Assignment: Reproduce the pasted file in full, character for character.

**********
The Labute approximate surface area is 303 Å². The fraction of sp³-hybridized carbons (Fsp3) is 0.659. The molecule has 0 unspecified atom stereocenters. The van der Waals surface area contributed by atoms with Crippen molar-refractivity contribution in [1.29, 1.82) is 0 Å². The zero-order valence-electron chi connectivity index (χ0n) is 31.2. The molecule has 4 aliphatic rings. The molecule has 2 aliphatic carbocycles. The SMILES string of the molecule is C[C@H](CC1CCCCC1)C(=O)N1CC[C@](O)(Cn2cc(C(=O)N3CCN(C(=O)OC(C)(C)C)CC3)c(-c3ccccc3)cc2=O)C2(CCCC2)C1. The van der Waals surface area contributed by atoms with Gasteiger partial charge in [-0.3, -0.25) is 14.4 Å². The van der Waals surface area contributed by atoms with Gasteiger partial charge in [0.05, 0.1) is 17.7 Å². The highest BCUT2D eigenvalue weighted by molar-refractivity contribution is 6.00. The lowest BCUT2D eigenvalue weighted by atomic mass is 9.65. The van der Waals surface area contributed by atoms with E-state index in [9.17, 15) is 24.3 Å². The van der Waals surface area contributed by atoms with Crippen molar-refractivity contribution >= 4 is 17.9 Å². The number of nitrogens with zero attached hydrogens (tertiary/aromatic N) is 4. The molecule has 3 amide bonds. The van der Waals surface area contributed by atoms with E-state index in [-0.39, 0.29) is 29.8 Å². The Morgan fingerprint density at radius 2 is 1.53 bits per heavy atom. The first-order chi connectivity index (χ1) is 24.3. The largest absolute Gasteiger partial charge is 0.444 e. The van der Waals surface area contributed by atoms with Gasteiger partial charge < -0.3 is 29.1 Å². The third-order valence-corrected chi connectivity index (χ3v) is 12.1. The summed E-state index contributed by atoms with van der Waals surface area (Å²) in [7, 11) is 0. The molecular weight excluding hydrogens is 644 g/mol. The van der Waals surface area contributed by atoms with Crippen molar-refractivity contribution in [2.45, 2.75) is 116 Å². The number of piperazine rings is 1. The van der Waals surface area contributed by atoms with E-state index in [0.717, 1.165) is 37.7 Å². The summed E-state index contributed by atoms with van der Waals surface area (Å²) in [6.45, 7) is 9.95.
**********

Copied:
The Labute approximate surface area is 303 Å². The fraction of sp³-hybridized carbons (Fsp3) is 0.659. The molecule has 0 unspecified atom stereocenters. The van der Waals surface area contributed by atoms with Crippen molar-refractivity contribution in [1.29, 1.82) is 0 Å². The zero-order valence-electron chi connectivity index (χ0n) is 31.2. The molecule has 4 aliphatic rings. The molecule has 2 aliphatic carbocycles. The SMILES string of the molecule is C[C@H](CC1CCCCC1)C(=O)N1CC[C@](O)(Cn2cc(C(=O)N3CCN(C(=O)OC(C)(C)C)CC3)c(-c3ccccc3)cc2=O)C2(CCCC2)C1. The van der Waals surface area contributed by atoms with Gasteiger partial charge in [-0.3, -0.25) is 14.4 Å². The van der Waals surface area contributed by atoms with Gasteiger partial charge in [0.05, 0.1) is 17.7 Å². The highest BCUT2D eigenvalue weighted by molar-refractivity contribution is 6.00. The lowest BCUT2D eigenvalue weighted by atomic mass is 9.65. The van der Waals surface area contributed by atoms with E-state index in [9.17, 15) is 24.3 Å². The van der Waals surface area contributed by atoms with Crippen molar-refractivity contribution >= 4 is 17.9 Å². The number of nitrogens with zero attached hydrogens (tertiary/aromatic N) is 4. The molecule has 3 amide bonds. The van der Waals surface area contributed by atoms with E-state index in [-0.39, 0.29) is 29.8 Å². The Morgan fingerprint density at radius 2 is 1.53 bits per heavy atom. The first-order chi connectivity index (χ1) is 24.3. The largest absolute Gasteiger partial charge is 0.444 e. The van der Waals surface area contributed by atoms with Gasteiger partial charge < -0.3 is 29.1 Å². The third-order valence-corrected chi connectivity index (χ3v) is 12.1. The summed E-state index contributed by atoms with van der Waals surface area (Å²) in [7, 11) is 0. The molecular weight excluding hydrogens is 644 g/mol. The van der Waals surface area contributed by atoms with Crippen molar-refractivity contribution in [2.45, 2.75) is 116 Å². The number of piperazine rings is 1. The van der Waals surface area contributed by atoms with E-state index in [0.717, 1.165) is 37.7 Å². The summed E-state index contributed by atoms with van der Waals surface area (Å²) in [6.45, 7) is 9.95.